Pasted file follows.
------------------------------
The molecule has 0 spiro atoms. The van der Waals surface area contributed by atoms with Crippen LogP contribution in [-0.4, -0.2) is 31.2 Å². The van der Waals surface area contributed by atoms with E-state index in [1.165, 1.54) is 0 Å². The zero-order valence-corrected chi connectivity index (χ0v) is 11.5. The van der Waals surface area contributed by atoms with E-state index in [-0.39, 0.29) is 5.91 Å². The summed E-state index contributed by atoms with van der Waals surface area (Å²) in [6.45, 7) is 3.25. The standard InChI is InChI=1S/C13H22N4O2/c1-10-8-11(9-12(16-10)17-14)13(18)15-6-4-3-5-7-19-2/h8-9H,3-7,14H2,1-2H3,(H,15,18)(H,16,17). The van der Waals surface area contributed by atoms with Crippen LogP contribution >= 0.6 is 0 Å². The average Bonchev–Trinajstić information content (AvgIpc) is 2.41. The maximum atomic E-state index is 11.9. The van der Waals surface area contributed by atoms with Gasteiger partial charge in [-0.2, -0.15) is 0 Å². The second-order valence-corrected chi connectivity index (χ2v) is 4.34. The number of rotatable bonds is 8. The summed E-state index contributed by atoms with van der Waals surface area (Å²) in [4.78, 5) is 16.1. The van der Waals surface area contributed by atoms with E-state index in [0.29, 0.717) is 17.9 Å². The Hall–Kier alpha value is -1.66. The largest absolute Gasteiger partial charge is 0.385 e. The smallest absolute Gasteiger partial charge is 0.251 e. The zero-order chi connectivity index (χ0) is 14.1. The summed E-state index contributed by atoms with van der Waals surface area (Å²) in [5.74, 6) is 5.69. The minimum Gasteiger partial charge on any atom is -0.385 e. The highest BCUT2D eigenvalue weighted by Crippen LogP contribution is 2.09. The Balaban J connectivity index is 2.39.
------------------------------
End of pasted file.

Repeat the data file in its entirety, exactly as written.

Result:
The molecule has 0 spiro atoms. The van der Waals surface area contributed by atoms with Crippen LogP contribution in [-0.4, -0.2) is 31.2 Å². The van der Waals surface area contributed by atoms with E-state index in [1.165, 1.54) is 0 Å². The zero-order valence-corrected chi connectivity index (χ0v) is 11.5. The van der Waals surface area contributed by atoms with E-state index in [-0.39, 0.29) is 5.91 Å². The summed E-state index contributed by atoms with van der Waals surface area (Å²) in [6.45, 7) is 3.25. The standard InChI is InChI=1S/C13H22N4O2/c1-10-8-11(9-12(16-10)17-14)13(18)15-6-4-3-5-7-19-2/h8-9H,3-7,14H2,1-2H3,(H,15,18)(H,16,17). The van der Waals surface area contributed by atoms with Crippen LogP contribution >= 0.6 is 0 Å². The average Bonchev–Trinajstić information content (AvgIpc) is 2.41. The maximum atomic E-state index is 11.9. The van der Waals surface area contributed by atoms with Gasteiger partial charge in [-0.2, -0.15) is 0 Å². The second-order valence-corrected chi connectivity index (χ2v) is 4.34. The number of rotatable bonds is 8. The summed E-state index contributed by atoms with van der Waals surface area (Å²) in [4.78, 5) is 16.1. The van der Waals surface area contributed by atoms with E-state index in [0.29, 0.717) is 17.9 Å². The Hall–Kier alpha value is -1.66. The largest absolute Gasteiger partial charge is 0.385 e. The smallest absolute Gasteiger partial charge is 0.251 e. The zero-order chi connectivity index (χ0) is 14.1. The summed E-state index contributed by atoms with van der Waals surface area (Å²) in [5.74, 6) is 5.69. The minimum Gasteiger partial charge on any atom is -0.385 e. The highest BCUT2D eigenvalue weighted by Crippen LogP contribution is 2.09. The Balaban J connectivity index is 2.39.